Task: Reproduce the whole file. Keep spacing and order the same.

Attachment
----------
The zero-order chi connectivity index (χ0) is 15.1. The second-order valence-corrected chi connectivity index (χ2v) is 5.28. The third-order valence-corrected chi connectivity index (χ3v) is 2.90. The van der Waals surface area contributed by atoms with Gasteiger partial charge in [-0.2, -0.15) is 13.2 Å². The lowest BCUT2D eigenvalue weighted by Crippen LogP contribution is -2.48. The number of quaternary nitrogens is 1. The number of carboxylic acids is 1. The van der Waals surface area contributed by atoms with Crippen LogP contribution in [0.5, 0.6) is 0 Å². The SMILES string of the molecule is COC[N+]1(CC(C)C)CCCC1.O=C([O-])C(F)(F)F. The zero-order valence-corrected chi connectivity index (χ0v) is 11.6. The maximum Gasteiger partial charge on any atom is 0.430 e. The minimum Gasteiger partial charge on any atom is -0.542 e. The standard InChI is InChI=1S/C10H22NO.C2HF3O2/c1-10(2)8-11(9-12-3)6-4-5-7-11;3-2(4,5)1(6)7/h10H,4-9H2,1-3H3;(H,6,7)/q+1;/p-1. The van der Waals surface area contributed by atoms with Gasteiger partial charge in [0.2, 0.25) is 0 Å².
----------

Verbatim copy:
The zero-order chi connectivity index (χ0) is 15.1. The second-order valence-corrected chi connectivity index (χ2v) is 5.28. The third-order valence-corrected chi connectivity index (χ3v) is 2.90. The van der Waals surface area contributed by atoms with Gasteiger partial charge in [-0.2, -0.15) is 13.2 Å². The lowest BCUT2D eigenvalue weighted by Crippen LogP contribution is -2.48. The number of quaternary nitrogens is 1. The number of carboxylic acids is 1. The van der Waals surface area contributed by atoms with Crippen LogP contribution in [0.5, 0.6) is 0 Å². The SMILES string of the molecule is COC[N+]1(CC(C)C)CCCC1.O=C([O-])C(F)(F)F. The zero-order valence-corrected chi connectivity index (χ0v) is 11.6. The maximum Gasteiger partial charge on any atom is 0.430 e. The minimum Gasteiger partial charge on any atom is -0.542 e. The standard InChI is InChI=1S/C10H22NO.C2HF3O2/c1-10(2)8-11(9-12-3)6-4-5-7-11;3-2(4,5)1(6)7/h10H,4-9H2,1-3H3;(H,6,7)/q+1;/p-1. The van der Waals surface area contributed by atoms with Gasteiger partial charge in [0.2, 0.25) is 0 Å².